¶ 57 On April 1, 2009, Skuya again e-mailed Kantor and reiterated that she had advised Holland that he had until April 21, 2009, to complete his physical therapy and return to work full time. Skuya asked Kantor in her e-mail, "How many times does he get to postpone this treatment before we say enough is enough?" Kantor responded that he was having his injection on April 2 and was to confirm where he was going to perform his physical therapy. She added: "If he continues to be non-compliant with the pt recommended both by his [treating doctor] and our ime [doctor], then we can try to deny further [treatment]. This is an Illinois claim & if he gets an atty, we will have a continued fight on our hands, but it will be his own fault."
¶ 58 Holland subsequently received his first epidural steroid injection on April 9, 2009, and received the second two weeks later. In addition, he started his physical therapy, which was scheduled to last through April 2009. Throughout April 2009, Holland did not miss any of his scheduled physical therapy appointments, and he complied with all of his treatment requirements. Skuya testified that she had no concerns about Holland's compliance with his treatment in April 2009, and she believed that the doctor would release Holland back to full duty on April 28, 2009. During this period of time, however, Schwan's required Holland to continue working beyond his medical restrictions even though it claimed to have put him in its TAD program.
¶ 59 Holland saw his treating physician on April 28, 2009. Instead of releasing Holland to full duty, the doctor took him completely off work until May 19, 2009, so that he could receive more aggressive physical therapy. The doctor believed that Holland was not healing, and the doctor was concerned that he was not able to sleep without medication. The treating physician's new restrictions were not well received by Schwan's.
¶ 60 Holland sent a text message to Young to inform him of the doctor's new restrictions, and Young e-mailed the new restrictions to Skuya. Wolfenbarger was copied in on Young's email to Skuya, and Young asked in the e-mail: "Our [sic] we going to now ask him to step aside from Facility Supervisor or not?" The next day, Skuya sent a response e-mail to Young and copied Wolfenbarger and Overstreet in on the e-mail. She advised Young that if he chose to replace Holland, he should work with Overstreet. She also advised Overstreet that since Holland had exhausted his FMLA protection, they were "safe to replace him." She concluded, "I find it extremely interesting that he has been taken completely off of work, when we were anticipating full duty release."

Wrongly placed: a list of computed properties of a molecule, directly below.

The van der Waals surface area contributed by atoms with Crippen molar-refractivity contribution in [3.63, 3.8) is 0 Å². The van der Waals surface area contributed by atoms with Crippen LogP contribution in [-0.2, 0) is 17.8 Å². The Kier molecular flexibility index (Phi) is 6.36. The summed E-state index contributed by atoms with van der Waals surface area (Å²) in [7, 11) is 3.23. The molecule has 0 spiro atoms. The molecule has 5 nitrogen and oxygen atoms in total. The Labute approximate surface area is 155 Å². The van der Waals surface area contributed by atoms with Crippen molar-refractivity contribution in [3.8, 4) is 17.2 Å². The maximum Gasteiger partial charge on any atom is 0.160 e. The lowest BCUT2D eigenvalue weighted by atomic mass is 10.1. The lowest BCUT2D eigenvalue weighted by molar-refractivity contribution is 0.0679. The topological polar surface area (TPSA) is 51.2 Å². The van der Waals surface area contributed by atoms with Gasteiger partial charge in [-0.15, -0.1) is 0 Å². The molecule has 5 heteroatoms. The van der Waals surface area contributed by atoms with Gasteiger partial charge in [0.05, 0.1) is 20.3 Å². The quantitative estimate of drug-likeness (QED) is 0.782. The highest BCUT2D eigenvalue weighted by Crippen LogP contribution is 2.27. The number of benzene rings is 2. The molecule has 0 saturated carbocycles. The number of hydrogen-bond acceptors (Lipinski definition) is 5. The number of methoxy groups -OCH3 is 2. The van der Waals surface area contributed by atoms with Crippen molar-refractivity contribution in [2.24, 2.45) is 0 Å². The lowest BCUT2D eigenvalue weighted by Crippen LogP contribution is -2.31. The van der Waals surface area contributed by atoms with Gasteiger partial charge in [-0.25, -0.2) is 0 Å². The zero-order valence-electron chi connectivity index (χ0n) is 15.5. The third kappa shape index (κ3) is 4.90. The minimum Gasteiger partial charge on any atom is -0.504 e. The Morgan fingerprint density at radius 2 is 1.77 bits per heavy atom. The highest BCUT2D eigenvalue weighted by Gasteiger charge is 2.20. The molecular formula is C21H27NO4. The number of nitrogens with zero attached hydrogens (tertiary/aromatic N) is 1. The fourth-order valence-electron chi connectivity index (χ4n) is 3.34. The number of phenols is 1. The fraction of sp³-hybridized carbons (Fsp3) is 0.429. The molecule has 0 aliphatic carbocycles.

¶ 61 The next day, Skuya sent Kantor an e-mail in which she stated: "[M]y gut tells me to do some surveillance on him. What do you think?" In addition, Overstreet e-mailed Skuya that stated, "I am most certain from earlier conversations with [Young] that given the circumstances, he will probably wish to replace [Holland]." He asked Skuya, "Since you indicated [Holland] has exhausted his FMLA, if [Young] were to replace him, is this a situation where upon full duty release he could be offered whatever [Young] has available & have the option of securing another position within the company within 30 days?" In her response e-mail, Skuya wrote: "You are correct. If he is replaced as FS, he will be offered whatever position is available when he is returned back to full duty work." She speculated that Holland probably "knew it was coming" which was why "he is suddenly unable to work in any capacity."
¶ 62 On April 30, 2009, Kantor faxed the physician's restrictions to Skuya. The physician believed that Holland could return to full duty at the end of the aggressive physical therapy. Skuya forwarded the doctor's report to Young and Overstreet. Young sent the following response to Skuya and copied Wolfenbarger on his response: "The problem here is reliability. He has been playing this game for quite some time. I am looking for a long-term solution to this problem, not a short-term wait and see. Please advise." Skuya responded as follows: "I know you have been patiently waiting for him to recover. I would recommend you move forward doing what's best for your business." Young then forwarded Skuya's e-mail to Overstreet and Wolfenbarger and recommended that they remove Holland as the facility supervisor. Overstreet responded that because Holland had exhausted his FMLA, he agreed with Skuya to replace Holland as the facility supervisor based on business needs.
¶ 63 Skuya e-mailed Overstreet on April 30, 2009, and told him that she did not have the authority to change an employee's status, but that was something that Young would have to work out with payroll. She stated that the person taking over the position should be given the facility supervisor title and that Holland would then be changed to an "MH title."
¶ 64 In preparing the letter to send to Holland to notify him that his position was being reassigned to someone else, on May 7, 2009, Overstreet e-mailed Skuya and asked if the 30-day period that Holland had "to apply for another position would normally begin from the date he went out again for physical therapy, or the date he's able to return when physical therapy was completed, or the date we made the decision to reassign his position." Skuya responded that, in her opinion, they could not start the 30 days until he is capable of applying for and receiving a new position. Therefore, the 30 days should begin to run when he is released to return to full-duty work. At the trial, Skuya explained that if the 30 days began to run before he was off of work restrictions, that would lessen his chances of obtaining another job.